individuals, the five primer combinations resulted in
a total of 254 scored bands of which 83.85% was
polymorphic. UPGMA-clustering based on Jaccard’s
dissimilarity coefficient showed no clear grouping
according to morphotype classification but rather
correlated with the geographical distribution of the
samples (results not shown).
Estimates of within-morphotype genetic diversity
were calculated using AFLPsurv and the results are
summarized in Table 3. Generally, Nei’s (1973) gene
diversity within morphotypes ranged between 0.31
and 0.37, indicating a substantial amount of variation
within morphotype. The values of gene diversity
within morphotypes in each country ranged from 0.29
to 0.37. Levels of polymorphism within morphotypes
varied between 94.1% and 100% reflecting a high
level of polymorphism within morphotypes.
Analysis of population structure with allele-fre-
quency based F-statistics revealed that morphotypes
are not significantly differentiated from each other at
genetic level. A non-significant F
value was
observed within all countries and between all distin-
guished morphotypes (Table 4). Recently, a spatial
population genetic structure analysis of baobab was
performed by our research group (Assogbadjo et al.
submitted), revealing spatial autocorrelation at both
large and regional geographical scale. To rule out bias
coming from country-scale spatial genetic structure,
the ethnic group that distinguished the largest number
of different morphotypes was selected for each country
and the differentiation between the baobab individuals
identified by that specific ethnic group was evaluated.
Again, no differentiation between morphotypes iden-
tified by the Ditamari (Benin), the Dagbale (Ghana) or
the Se
`re (Senegal) was found (P[0.05) (Table 4).
Also, pairwise F
-values confirmed that none of the
analysed morphotypes are genetically differentiated
(P[0.05) (data not shown).
A model-based clustering method (Pritchard et al.
2000) using a no admixture model with corre-
lated allele frequencies was performed in Structure
2.0, in order to detect genetic structuring in the analyzed
Table 3 Genetic diversity within baobab morphotypes identified by local people in West Africa, expressed as polymorphism rate
and Nei’s gene diversity, based on AFLP data
Morphotypes Polymorphism (%) Nei’s gene diversity ±SD
Benin Ghana Senegal Global
A 94.1 0.29 ±0.01 0.33 ±0.01 0.29 ±0.01 0.35 ±0.01
B 94.5 0.37 ±0.01 na na 0.37 ±0.01
C 98.8 0.35 ±0.01 0.33 ±0.01 0.30 ±0.01 0.36 ±0.01
D 100.0 0.37 ±0.01 na 0.33 ±0.01 0.36 ±0.01
E 100.0 na na na 0.31 ±0.01
F 100.0 na na na 0.37 ±0.01
G 100.0 na na na 0.35 ±0.01
H 98.0 na na 0.30 ±0.01 0.36 ±0.01
na, Not applicable (low size class)
Agroforest Syst (2009) 75:157–165 161
sample set. The results showed that clustering all
genotypes into 11 gene pools correlates with a maxi-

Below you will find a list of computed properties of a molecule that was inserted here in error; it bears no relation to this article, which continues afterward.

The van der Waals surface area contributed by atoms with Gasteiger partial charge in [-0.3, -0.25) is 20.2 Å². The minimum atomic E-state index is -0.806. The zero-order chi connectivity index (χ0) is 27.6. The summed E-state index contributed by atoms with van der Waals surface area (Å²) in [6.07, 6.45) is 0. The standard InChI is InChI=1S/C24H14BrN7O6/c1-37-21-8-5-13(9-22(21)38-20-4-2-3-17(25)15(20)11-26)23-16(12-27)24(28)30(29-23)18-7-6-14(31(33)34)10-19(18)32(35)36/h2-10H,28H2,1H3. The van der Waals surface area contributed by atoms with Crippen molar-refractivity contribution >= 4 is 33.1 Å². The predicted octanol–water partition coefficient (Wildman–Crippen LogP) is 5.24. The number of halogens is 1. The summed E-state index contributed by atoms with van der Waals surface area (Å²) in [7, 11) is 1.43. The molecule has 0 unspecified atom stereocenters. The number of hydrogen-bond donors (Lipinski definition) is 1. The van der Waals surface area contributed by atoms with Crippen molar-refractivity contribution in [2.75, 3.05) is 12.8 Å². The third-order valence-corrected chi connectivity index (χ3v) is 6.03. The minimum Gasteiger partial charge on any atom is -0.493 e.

mum estimate of the likelihood of the data (data not
shown) and indicate that morphotype classification does
not correlate with molecular marker-based gene pool
assignment of the individual baobab trees. For instance,
the 100 individuals identified as morphotype A, are
scattered across all inferred gene pools in the sample set.
But also for morphotypes with a low number of
representatives, like E, F and G, individuals show
maximum diversity in gene pool assignment. In
conclusion, our results show that local morphotype
classification is not correlated with AFLP fingerprinting
in West African baobab.
The use of traditional classification occurs generally in
those instances where a species has attained a high
degree of cultural significance (Bye 1993). Indeed,
A. digitata played an important nutritional and cultural
role in West Africa over centuries (Wickens 1982;
´and Williams 2002). Generally, considerable
variation in local knowledge was found of both
utilization and classification of A. digitata in the
parkland systems of West Africa (Assogbadjo et al.
2008). Recognition of the different forms of A. digitata
is believed to be of ancient origin, and knowledge of its
use, names, and classification schemes has been passed
on from older members of the society to younger ones.
Although the large genome of Adansonia digitata
(1C equals 3,773 Mbp according tothe RBG Kew DNA
C-values database) cannot be completely sampled by
AFLP (or any other molecular marker system), AFLP
markers are known to map throughout the genome of
any particular species analyzed so far, and therefore this
high-throughput DNA fingerprinting techniques gives
fast and efficient measurements of genome-wide diver-
sity. We used this technique to investigate if the
traditional classifications of A. digitata are confirmed
by genome-level genetic differentiation. This compar-
ison between an ethnobotanical survey and a genetic
analysis of baobab individuals, shows that AFLP
fingerprinting cannot distinguish the traditionally clas-
sified forms of A. digitata, although our studies have
shown before that AFLP is a very useful technique to
distinguish baobab genotypes (Assogbadjo et al. 2006).
The locally recognized morphotypes seem to include a
substantial amount of genetic variation and are not